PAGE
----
In his separate dissent, Thomas argues that the precedents that were relied on were flawed, as was the court's interpretation of the Fifth Amendment. He accuses the court of replacing the public use test used in the Fifth Amendment with a very different standard for judging the "public use" of an eminent domain condemnation. He finds it extremely dubious that an expensive private development plan with vague promises of jobs and revenue that is strangely advantageous to the Pfizer corporation consists anything remotely close to "public use." He also used the text of the NAACP/AARP/SCLC amicus brief, noting that losses and seizures will fall disproportionately on poor communities with less power and less resource for development.
The wider effects of this case have, naturally, yet to be seen. It will have little effect in the eight states that specifically prohibit the use of eminent domain for any other reason than removal of profound blight: Arkansas, Florida, Illinois, Kentucky, Maine, Montana, South Carolina and Washington. There are two immediate developments, though, that do directly descend from this decision and present interesting implications of their own.
First, there has been action taken in Congress to narrow the definition of "public use" in the wake of the Kelo decision. On June 27, 2005, Senator John Cornyn (R-TX) introduced S.1313, which would specifically define that public use does not include economic development. This definition will apply to eminent domain as used by the federal government and states and localities using federal funds. This bill has eighteen cosponsors, and has been read and refered to the Senate Judiciary Committee. Similar legislation has been introduced in the House of Representatives by Representative Phil Gingrey (R-GA) and Representative Dennis Rehberg (R-MT). House Minority Leader Nancy Pelosi (D-CA) has argued that this legislation violates the separation of powers, saying that the court made its decision and Congress should not interfere in this case because it is not the place of Congress to countermand the orders of the Supreme Court.
It is clear to me that this situation represents a very problematic assertion of government over the rights of citizens. People have the right to dispose of their property as they see fit, to keep or sell it freely. When the government encroaches on this right, especially under the auspices of a private entity, the personal rights of the people are violated. Even beyond this is the idea that the government has redefined the meaning of public to benefit not only themselves but private economic interests to the detrement of the general populace.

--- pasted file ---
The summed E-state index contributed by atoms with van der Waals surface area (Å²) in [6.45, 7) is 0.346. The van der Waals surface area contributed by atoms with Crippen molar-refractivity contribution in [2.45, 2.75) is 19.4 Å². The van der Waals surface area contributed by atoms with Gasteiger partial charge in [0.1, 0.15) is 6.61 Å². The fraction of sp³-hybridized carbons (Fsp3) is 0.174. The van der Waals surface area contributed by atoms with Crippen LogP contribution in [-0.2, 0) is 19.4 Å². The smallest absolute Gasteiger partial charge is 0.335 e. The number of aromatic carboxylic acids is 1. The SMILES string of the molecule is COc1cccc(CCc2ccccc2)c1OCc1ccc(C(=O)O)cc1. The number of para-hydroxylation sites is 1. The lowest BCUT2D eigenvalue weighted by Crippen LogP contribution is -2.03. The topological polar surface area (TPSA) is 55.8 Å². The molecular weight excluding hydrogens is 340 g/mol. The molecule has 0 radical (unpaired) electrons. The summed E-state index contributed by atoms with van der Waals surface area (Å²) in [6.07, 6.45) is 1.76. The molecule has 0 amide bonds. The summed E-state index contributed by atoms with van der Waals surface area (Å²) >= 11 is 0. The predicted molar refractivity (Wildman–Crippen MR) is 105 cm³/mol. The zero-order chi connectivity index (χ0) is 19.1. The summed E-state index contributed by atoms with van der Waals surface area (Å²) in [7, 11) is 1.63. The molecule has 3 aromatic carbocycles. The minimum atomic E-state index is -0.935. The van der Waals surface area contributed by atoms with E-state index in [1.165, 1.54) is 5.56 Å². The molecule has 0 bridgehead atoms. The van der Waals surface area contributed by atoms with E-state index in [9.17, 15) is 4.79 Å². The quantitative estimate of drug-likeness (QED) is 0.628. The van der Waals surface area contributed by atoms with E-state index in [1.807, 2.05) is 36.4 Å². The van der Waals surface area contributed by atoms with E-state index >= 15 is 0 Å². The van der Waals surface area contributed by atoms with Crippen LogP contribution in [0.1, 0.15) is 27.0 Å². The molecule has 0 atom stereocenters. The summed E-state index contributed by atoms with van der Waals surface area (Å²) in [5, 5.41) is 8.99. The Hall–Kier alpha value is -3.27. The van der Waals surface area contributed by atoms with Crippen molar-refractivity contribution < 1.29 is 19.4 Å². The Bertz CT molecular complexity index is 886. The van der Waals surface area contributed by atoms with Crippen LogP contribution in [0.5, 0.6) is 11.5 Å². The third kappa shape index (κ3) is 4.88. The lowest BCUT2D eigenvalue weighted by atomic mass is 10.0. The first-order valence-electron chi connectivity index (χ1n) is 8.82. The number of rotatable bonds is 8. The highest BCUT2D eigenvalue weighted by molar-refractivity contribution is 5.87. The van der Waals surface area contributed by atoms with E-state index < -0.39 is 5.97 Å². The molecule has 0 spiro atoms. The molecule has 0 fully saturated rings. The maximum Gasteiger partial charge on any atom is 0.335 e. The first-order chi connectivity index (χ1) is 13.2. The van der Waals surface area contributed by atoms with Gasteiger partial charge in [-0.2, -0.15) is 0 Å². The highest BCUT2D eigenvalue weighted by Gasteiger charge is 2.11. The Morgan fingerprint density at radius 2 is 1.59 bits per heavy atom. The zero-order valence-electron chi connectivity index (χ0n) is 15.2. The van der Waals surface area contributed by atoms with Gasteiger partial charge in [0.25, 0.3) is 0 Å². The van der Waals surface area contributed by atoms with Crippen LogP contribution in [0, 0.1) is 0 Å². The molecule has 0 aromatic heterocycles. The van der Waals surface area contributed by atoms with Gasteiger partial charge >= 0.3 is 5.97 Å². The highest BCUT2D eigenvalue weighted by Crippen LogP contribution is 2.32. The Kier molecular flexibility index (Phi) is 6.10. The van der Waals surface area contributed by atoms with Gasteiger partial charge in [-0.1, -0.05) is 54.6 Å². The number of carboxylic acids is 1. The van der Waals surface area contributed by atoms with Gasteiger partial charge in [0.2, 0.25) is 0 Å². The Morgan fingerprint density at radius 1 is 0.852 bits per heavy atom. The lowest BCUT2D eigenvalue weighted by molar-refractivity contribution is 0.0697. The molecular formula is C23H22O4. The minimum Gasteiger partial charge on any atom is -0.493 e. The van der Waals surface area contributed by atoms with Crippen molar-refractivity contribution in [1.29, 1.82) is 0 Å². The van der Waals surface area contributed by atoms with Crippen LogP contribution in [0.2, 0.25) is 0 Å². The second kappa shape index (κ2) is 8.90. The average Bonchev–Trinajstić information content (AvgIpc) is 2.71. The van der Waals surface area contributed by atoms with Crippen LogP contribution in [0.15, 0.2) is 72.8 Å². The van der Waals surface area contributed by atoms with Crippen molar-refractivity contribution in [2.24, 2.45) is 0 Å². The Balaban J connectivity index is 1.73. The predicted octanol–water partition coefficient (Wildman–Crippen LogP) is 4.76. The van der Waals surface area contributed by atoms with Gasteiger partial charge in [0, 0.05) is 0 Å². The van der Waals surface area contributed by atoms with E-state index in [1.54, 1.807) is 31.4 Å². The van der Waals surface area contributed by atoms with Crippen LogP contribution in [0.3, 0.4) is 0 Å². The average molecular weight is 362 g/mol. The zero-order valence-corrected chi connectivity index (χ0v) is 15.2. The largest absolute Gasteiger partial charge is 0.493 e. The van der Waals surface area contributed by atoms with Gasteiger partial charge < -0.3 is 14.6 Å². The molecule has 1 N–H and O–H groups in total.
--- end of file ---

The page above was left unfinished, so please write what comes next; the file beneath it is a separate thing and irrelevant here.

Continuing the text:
This also expands the power of the government over the rights of the individual and restricts the freedom of individual people. This is a power no government can or should have. The people must be free actors, free from coercion and pressure to live their lives and enjoy their property in any manner they see fit. The laws must protect the rights of citizens against the power of the state. No law that is good or fair can ever restrict the rights of the people. These rights are natural and inherent in the humanity of the individual, and the state (an entity created by the people) cannot restrict these rights.
The fact that this decision will adversely effect the poor and disadvantaged is also profoundly troubling. The poor and marginalized are in the most dire need of having their rights protected from the encroachment of a state that would wield their power over them and against their interest. It should not be for the state to decide when these neighborhoods are in need of redevelopment; this is why we have such things as private enterprise and local entrepreneurship that will rebuild communities according to the wishes of the citizens and not government and powerful commercial interests.
Am I against private enterprise and development? Far from it and I believe that this decision hurts private enterprise. By promoting the interests of large business concerns and governments over individual investors and developers, this decision makes the competitive landscape for land development even more uneven than it already is. It is not the job of government to intervene in the affairs of business; business is the exculsive province of the individual and private. The private sector should compete with each other without government interference, calling on the government to enforce laws such as fraud or other torts.
Ultimately, this decision abrogates the very freedoms that the government should be charged with protecting. Without considerable action to restore the Constitution as the law of the land, the rights guaranteed therein will become more and more a distant memory. Rights die from lack of exercise; people need to defend and promote their rights over the government at every turn and in every sector of life. Freedom isn't something that can be ingnored and found unharmed at irregular intervals. The government would much rather that these freedoms were gone and that individuals could be molded into the form of the state.
The government doesn't care about you or your rights. All it cares about is finding ways to separate you from the rights that are yours by the simple fact that you are a human being. We cannot let this happen without a fight. Life, liberty and property are sacrosanct. The government dosen't care enough to protect them. Do you?